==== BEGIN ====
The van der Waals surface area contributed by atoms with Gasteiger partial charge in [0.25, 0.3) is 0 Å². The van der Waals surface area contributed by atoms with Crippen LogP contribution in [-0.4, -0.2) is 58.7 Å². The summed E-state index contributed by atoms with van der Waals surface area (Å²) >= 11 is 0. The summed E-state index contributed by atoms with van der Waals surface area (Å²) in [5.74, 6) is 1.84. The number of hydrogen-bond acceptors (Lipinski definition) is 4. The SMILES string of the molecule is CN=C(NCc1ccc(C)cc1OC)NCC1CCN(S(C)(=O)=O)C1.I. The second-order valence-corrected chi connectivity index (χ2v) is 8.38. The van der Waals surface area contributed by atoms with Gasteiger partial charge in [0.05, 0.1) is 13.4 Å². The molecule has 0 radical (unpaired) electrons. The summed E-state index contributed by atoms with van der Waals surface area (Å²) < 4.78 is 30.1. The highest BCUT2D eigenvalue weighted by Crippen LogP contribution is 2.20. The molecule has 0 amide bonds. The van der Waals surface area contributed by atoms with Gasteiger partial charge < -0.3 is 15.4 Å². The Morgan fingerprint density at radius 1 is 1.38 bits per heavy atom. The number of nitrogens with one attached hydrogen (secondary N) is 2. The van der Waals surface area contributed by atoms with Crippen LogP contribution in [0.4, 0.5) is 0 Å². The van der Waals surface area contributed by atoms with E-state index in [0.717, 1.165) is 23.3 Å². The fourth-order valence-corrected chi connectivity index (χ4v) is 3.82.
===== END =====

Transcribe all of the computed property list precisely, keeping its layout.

The van der Waals surface area contributed by atoms with Gasteiger partial charge in [0.25, 0.3) is 0 Å². The van der Waals surface area contributed by atoms with Crippen LogP contribution in [-0.4, -0.2) is 58.7 Å². The summed E-state index contributed by atoms with van der Waals surface area (Å²) >= 11 is 0. The summed E-state index contributed by atoms with van der Waals surface area (Å²) in [5.74, 6) is 1.84. The number of hydrogen-bond acceptors (Lipinski definition) is 4. The SMILES string of the molecule is CN=C(NCc1ccc(C)cc1OC)NCC1CCN(S(C)(=O)=O)C1.I. The second-order valence-corrected chi connectivity index (χ2v) is 8.38. The van der Waals surface area contributed by atoms with Gasteiger partial charge in [0.05, 0.1) is 13.4 Å². The molecule has 0 radical (unpaired) electrons. The summed E-state index contributed by atoms with van der Waals surface area (Å²) < 4.78 is 30.1. The highest BCUT2D eigenvalue weighted by Crippen LogP contribution is 2.20. The molecule has 0 amide bonds. The van der Waals surface area contributed by atoms with Gasteiger partial charge < -0.3 is 15.4 Å². The Morgan fingerprint density at radius 1 is 1.38 bits per heavy atom. The number of nitrogens with one attached hydrogen (secondary N) is 2. The van der Waals surface area contributed by atoms with Crippen LogP contribution in [0.4, 0.5) is 0 Å². The van der Waals surface area contributed by atoms with E-state index in [0.717, 1.165) is 23.3 Å². The fourth-order valence-corrected chi connectivity index (χ4v) is 3.82.